Most separated couples probably do not think about complex jurisdictional issues when they are deciding child custody issues. Maybe the schedule is one week on, one week off, with the parents alternating weeks wherein they have sole physical custody of the child for a particular week. Maybe one parent has to move cross-country for a job opportunity, so instead the schedule is split around school with the child living with one parent during the school year and the other on summer vacation. These seem to make sense, dividing the custody of the child in the way that allows both biological parents to take an active role in raising their child. When the Hague Convention on the Civil Aspects of International Child Abduction Treaty is involved with parents in different countries, the issues become very complex very fast.
In some cases, child custody may be fairly easily to figure out, with both parties being in agreement concerning child arrangements and practicalities go. However, the situation may become difficult, either if the parties disagree about how the custody should be split – i.e., maybe one party wants to limit the other’s custody, or maybe both parties agree on 50/50 custody, but one parent thinks that the one week on, one week off schedule is too disruptive – or if unanticipated circumstances arise. It is in these cases that it is particularly important to seek the counsel of an experienced family law and divorce attorney.
As an example of unanticipated circumstances, take the situation of Kelly Rutherford. You may know her from Gossip Girl, but she has been in the news lately for what has been going on with her children, not for her on-screen performances. Rutherford’s ex-husband, Daniel Giersch, was born in Germany and, in 2012, his U.S. visa was revoked. Therefore, he would no longer be able to travel to the United States to visit their children.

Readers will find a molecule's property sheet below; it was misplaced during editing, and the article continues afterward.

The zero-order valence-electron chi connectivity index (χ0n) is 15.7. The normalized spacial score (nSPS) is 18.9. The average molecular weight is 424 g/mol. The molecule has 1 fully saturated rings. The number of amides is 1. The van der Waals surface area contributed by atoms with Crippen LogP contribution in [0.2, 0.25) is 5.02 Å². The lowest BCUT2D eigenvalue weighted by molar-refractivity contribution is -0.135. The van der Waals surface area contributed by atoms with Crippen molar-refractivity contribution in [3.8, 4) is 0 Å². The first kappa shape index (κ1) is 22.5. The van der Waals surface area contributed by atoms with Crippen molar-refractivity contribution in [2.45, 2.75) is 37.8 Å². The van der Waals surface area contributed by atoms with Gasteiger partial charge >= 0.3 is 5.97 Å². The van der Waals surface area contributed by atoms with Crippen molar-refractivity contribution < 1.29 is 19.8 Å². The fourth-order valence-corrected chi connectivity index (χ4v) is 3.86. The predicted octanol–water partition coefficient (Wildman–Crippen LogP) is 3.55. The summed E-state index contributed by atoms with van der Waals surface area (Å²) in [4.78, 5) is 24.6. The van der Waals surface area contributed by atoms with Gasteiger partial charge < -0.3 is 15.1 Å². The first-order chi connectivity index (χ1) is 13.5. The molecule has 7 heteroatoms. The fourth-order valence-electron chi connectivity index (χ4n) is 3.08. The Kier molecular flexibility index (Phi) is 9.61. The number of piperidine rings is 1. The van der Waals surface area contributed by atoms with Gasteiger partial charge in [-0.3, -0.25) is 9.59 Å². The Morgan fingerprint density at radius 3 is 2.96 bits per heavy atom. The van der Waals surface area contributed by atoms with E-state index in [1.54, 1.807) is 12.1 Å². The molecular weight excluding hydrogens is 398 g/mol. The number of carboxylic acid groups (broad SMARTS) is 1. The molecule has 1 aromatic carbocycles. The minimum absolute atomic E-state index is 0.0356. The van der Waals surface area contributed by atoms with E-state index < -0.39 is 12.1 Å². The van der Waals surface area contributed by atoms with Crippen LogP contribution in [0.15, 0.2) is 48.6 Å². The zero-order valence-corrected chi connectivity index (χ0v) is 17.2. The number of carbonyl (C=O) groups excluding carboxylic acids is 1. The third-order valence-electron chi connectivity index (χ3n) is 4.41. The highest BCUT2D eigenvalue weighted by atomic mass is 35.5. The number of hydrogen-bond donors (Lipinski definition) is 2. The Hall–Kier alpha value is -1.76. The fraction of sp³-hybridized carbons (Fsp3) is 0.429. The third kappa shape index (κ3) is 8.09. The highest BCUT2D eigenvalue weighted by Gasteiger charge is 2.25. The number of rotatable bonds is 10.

Judges in both California and New York said that the United States no longer had jurisdiction over the child custody matter of Hermes and Helena. The father Giersch lambasted the Gossip Girl as a child abductor. A New York judge ordered the two children back to Monaco. Then, a judge in Monaco ruled that Rutherford cannot bring her children to the United States, although she can visit them in either Monaco or France, where they will live with their father. Monaco is a party to the Hague Convention on the Civil Aspects of International Child Abduction Treaty, and Rutherford made a wrong decision to violate the Treaty by not returning the children. Thus, the “habitual residence” of the children controls which country hears the matter of child custody.
Now Rutherford is left in a terrible situation. Her children are to live with their father, in either Monaco or France. However, neither she, nor her children, nor her husband, are citizens of either location. She cannot bring her children to the United States, where she resides. Instead, each time she wishes to see her children, she has to travel overseas to do so. She probably anticipated that her children grow up in the United States. Now, all that has changed.
This is an extreme example of unanticipated circumstances, but you can probably see the point. When making a custody arrangement, it is difficult to anticipate all of the possibilities. Experienced family law attorneys, like those at Woodruff Family Law Group, have dealt with international child custody situations and are prepared to assist you in dealing with such unanticipated circumstances.